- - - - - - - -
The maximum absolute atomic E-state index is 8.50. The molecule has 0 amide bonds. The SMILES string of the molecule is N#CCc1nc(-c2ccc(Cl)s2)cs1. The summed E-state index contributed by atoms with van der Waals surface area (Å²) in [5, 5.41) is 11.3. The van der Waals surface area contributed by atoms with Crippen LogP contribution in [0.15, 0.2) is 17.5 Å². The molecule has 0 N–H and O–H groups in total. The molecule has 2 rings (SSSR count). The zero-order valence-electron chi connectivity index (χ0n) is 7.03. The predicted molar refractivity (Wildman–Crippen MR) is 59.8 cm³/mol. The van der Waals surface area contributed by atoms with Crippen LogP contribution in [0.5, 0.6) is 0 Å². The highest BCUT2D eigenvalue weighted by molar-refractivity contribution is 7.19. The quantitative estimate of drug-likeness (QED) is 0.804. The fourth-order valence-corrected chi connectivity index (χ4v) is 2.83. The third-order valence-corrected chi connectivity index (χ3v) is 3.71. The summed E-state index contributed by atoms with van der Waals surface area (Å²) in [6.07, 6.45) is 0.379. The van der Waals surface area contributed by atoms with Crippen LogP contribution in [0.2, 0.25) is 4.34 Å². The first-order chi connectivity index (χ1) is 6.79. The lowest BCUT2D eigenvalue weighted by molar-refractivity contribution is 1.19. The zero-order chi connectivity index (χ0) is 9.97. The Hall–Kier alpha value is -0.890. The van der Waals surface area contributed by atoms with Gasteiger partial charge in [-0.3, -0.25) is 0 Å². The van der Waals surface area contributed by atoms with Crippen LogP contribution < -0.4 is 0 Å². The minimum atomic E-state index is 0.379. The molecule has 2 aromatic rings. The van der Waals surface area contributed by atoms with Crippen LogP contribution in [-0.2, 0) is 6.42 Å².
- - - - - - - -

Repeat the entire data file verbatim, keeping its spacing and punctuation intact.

The maximum absolute atomic E-state index is 8.50. The molecule has 0 amide bonds. The SMILES string of the molecule is N#CCc1nc(-c2ccc(Cl)s2)cs1. The summed E-state index contributed by atoms with van der Waals surface area (Å²) in [5, 5.41) is 11.3. The van der Waals surface area contributed by atoms with Crippen LogP contribution in [0.15, 0.2) is 17.5 Å². The molecule has 0 N–H and O–H groups in total. The molecule has 2 rings (SSSR count). The zero-order valence-electron chi connectivity index (χ0n) is 7.03. The predicted molar refractivity (Wildman–Crippen MR) is 59.8 cm³/mol. The van der Waals surface area contributed by atoms with Crippen LogP contribution in [0.5, 0.6) is 0 Å². The highest BCUT2D eigenvalue weighted by molar-refractivity contribution is 7.19. The quantitative estimate of drug-likeness (QED) is 0.804. The fourth-order valence-corrected chi connectivity index (χ4v) is 2.83. The third-order valence-corrected chi connectivity index (χ3v) is 3.71. The summed E-state index contributed by atoms with van der Waals surface area (Å²) in [6.07, 6.45) is 0.379. The van der Waals surface area contributed by atoms with Crippen LogP contribution in [0.2, 0.25) is 4.34 Å². The first-order chi connectivity index (χ1) is 6.79. The lowest BCUT2D eigenvalue weighted by molar-refractivity contribution is 1.19. The zero-order chi connectivity index (χ0) is 9.97. The Hall–Kier alpha value is -0.890. The van der Waals surface area contributed by atoms with Gasteiger partial charge in [-0.3, -0.25) is 0 Å². The van der Waals surface area contributed by atoms with Crippen LogP contribution < -0.4 is 0 Å². The minimum atomic E-state index is 0.379. The molecule has 2 aromatic rings. The van der Waals surface area contributed by atoms with Crippen LogP contribution in [-0.2, 0) is 6.42 Å².